"Arbitrary arrests and brutal beatings of Lazoughli Square demonstrators show the army's disturbing willingness to run roughshod over basic rights," said Stork. "The military should stop detaining and prosecuting civilians."
Unlawful Use of Lethal Force
A political activist in Alexandria, Maysoon al-Masry, told Human Rights Watch that activists had gone to the SSI building on Fara'ana Street in Alexandria on March 3, suspecting that security officers had begun destroying documents. Finding shredded papers in the garbage bins outside the building, they called for a protest there the next day.
On March 4 at noon, about 50 or 60 protestors were present outside the SSI building. Others joined throughout the day. By evening, protesters began demanding entry to the building and banging on the gates. At around 8 p.m., said al-Masry, she saw Molotov cocktails (petrol bombs) being thrown from the SSI building toward the protesters, and that gunshots followed.
"They were coming from above us, not from our level," she said. "They were coming from inside the building." Al-Masry told Human Rights Watch that five people were injured - three by live ammunition and two from the petrol bombs. Activist Hassan Mostafa was shot twice in the stomach and Esmaat Dostashati, a photographer, was shot in the arm.
Egypt's state security and military forces should abide by the UN Basic Principles on the Use of Force and Firearms, which state that lethal force may only be used when strictly unavoidable to protect life, and must be exercised with restraint and proportionality. The principles also call on governments to "ensure that arbitrary or abusive use of force and firearms by law enforcement officials is punished as a criminal offense under their law."
"The Interior Ministry should instruct all officers never to use deadly force except when it is the only option available to protect lives," said Stork. "Authorities should immediately investigate the Alexandria shootings and hold those responsible to account."
Destruction of State Security Documents
State security documents should be preserved so that those responsible for past torture and other ill-treatment can be held accountable, Human Rights Watch said.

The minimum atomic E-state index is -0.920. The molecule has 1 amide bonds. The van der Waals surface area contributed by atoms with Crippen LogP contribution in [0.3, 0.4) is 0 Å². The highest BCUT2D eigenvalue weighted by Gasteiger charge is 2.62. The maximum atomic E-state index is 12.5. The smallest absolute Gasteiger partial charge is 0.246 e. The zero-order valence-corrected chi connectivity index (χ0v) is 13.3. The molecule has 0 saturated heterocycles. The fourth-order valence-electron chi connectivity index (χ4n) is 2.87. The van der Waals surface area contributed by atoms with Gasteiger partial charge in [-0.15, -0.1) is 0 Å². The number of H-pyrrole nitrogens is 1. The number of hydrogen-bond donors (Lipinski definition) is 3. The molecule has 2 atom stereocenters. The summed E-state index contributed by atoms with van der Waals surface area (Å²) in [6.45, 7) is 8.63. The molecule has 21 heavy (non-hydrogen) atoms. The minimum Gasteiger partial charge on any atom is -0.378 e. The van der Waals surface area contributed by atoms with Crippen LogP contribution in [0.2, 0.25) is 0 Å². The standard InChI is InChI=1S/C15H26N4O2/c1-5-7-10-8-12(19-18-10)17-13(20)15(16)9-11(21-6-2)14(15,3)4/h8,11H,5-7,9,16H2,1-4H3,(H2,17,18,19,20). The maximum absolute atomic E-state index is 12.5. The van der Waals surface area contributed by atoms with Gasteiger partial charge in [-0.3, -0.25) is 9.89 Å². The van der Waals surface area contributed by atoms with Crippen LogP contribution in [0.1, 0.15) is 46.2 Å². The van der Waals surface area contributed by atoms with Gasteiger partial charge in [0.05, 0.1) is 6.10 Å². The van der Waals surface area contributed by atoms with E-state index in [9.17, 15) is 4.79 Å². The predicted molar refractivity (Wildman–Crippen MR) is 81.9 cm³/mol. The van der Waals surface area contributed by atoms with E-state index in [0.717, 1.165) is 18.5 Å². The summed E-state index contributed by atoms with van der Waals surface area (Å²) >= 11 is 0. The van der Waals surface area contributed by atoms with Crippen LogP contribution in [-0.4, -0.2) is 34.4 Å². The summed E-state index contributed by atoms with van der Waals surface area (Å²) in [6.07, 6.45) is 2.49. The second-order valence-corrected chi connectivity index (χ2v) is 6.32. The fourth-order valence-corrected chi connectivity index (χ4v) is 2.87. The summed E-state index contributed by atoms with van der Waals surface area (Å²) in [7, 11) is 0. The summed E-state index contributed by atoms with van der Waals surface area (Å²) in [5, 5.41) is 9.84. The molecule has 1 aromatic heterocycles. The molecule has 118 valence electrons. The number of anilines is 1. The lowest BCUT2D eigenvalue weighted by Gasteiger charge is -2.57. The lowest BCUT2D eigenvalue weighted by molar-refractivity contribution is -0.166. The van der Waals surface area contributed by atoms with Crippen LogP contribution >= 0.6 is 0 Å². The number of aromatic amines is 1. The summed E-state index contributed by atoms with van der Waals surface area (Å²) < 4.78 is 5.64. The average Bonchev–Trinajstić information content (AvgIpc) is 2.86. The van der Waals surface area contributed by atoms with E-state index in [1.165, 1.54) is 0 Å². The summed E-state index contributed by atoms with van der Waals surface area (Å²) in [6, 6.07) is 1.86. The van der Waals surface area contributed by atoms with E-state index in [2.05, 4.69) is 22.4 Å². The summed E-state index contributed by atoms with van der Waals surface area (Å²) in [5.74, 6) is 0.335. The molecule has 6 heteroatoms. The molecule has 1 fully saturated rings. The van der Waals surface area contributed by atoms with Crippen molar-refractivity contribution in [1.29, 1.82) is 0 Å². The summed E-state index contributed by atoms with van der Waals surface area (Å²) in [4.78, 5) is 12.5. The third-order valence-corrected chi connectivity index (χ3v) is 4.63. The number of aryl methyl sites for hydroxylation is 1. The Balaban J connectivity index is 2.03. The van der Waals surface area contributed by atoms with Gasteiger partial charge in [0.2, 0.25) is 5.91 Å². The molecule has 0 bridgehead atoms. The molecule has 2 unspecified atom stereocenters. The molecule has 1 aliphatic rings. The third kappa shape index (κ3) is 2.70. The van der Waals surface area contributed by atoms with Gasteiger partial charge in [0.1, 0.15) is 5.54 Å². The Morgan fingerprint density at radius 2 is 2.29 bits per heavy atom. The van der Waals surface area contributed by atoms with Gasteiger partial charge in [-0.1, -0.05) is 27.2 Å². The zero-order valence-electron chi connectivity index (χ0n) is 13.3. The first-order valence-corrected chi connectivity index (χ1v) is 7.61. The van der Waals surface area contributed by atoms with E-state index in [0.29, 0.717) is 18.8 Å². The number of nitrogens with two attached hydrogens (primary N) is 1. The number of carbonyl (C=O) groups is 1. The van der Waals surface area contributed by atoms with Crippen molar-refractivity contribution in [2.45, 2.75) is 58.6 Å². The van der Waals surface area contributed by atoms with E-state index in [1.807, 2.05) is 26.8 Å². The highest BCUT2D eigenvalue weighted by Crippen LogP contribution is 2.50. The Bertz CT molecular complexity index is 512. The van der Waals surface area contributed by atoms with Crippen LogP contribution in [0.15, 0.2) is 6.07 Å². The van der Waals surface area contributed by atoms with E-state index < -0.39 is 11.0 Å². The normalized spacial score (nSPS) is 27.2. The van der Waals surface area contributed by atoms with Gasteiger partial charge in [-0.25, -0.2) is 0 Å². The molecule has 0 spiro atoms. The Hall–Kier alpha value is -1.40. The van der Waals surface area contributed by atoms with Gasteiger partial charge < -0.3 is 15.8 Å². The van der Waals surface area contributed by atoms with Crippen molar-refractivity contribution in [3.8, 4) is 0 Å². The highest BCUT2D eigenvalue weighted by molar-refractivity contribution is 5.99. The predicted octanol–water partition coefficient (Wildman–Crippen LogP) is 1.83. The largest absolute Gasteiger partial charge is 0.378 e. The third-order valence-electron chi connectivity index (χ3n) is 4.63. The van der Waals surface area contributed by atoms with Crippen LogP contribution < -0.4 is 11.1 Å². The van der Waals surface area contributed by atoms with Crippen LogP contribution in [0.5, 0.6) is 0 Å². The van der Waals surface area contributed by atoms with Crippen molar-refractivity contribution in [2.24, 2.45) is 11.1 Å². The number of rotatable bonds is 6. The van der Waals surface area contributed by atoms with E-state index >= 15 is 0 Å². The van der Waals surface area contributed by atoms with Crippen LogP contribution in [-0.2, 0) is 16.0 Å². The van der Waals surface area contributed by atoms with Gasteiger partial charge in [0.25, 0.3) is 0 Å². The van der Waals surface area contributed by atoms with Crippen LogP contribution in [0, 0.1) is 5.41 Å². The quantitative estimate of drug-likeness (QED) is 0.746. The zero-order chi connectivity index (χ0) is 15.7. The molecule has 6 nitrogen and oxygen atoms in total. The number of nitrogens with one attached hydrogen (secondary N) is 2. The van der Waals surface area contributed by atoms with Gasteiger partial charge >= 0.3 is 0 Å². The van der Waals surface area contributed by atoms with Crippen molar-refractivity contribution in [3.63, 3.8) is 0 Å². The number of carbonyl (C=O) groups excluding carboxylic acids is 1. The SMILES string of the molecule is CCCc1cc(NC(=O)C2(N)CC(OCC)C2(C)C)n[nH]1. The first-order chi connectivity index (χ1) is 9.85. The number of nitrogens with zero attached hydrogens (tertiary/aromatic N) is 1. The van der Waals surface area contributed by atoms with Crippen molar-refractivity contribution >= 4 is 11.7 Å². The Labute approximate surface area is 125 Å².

In Alexandria, Ahmad al-Ghonaimy, an activist who attended the March 4 demonstration outside the SSI building, told Human Rights Watch that "some people [wanted] to find [any] papers still inside [that were] still in one piece, and some people were there for the symbolic reason - to say they know officers were shredding paper inside. You don't want to allow this to happen."
The protesters eventually entered the building and found that massive destruction of documents had taken place. "As soon as we got in, there were mountains of shredded paper everywhere, inside every office," Ghonaimy said.
Some positive steps have been taken. On March 5 in Nasr City, Cairo, some of the hundreds of demonstrators gathered outside the SSI headquarters gained entry through a side gate. They dragged from the building trash bags full of shredded paper, computer hard drives, and remaining files, and collected them in the compound's courtyard. Others began searching the building for secret cells that might be holding detainees, shouting, "Where are the prisoners?"
A few hours later, soldiers present permitted larger numbers of protesters to enter through a main gate. After 9 p.m., the protesters called for a representative of the public prosecutor's office to come and ensure safekeeping of the materials inside. Later that night, Zakariya Abdulaziz, former head of the Egyptian Judges' Club, arrived with representatives of the prosecutor's office to take custody of the documents. Army officers searched protesters as they left the premises to ensure that they did not take documents with them.
Since then, photographs and videos of the SSI headquarters have proliferated on Twitter and Facebook. Through these outlets, protestors have reported finding SSI files relating to well-known activists including Ahmed Maher, co-founder of the April 6 Youth group, and Khaled Said, a 28-year-old man beaten to death by two undercover police officers on an Alexandria street in June 2010, whose case set off demonstrations across the country in the following months.
International law requires governments to investigate grave human rights violations such as custodial killings and torture. For instance, the United Nations Principles on the Effective Prevention and Investigation of Extra-Legal, Arbitrary and Summary Executions calls upon governing authorities to establish a secure chain of custody over evidence, including government records, that will permit the prosecution, when warranted, of those former and present officials implicated in abuses. The right to redress entails that victims of human rights abuses and their survivors have access to information that may shed light on the abuses they endured and the parties responsible for them.
"The mountains of shredded government documents that protesters have already discovered suggest that the Supreme Council of Armed Forces is failing its duty to preserve important records from willful destruction," said Stork. "By moving in a decisive and transparent manner to conserve the SSI's files, the council can begin to end the impunity for human rights abuses that the agency has enjoyed until now."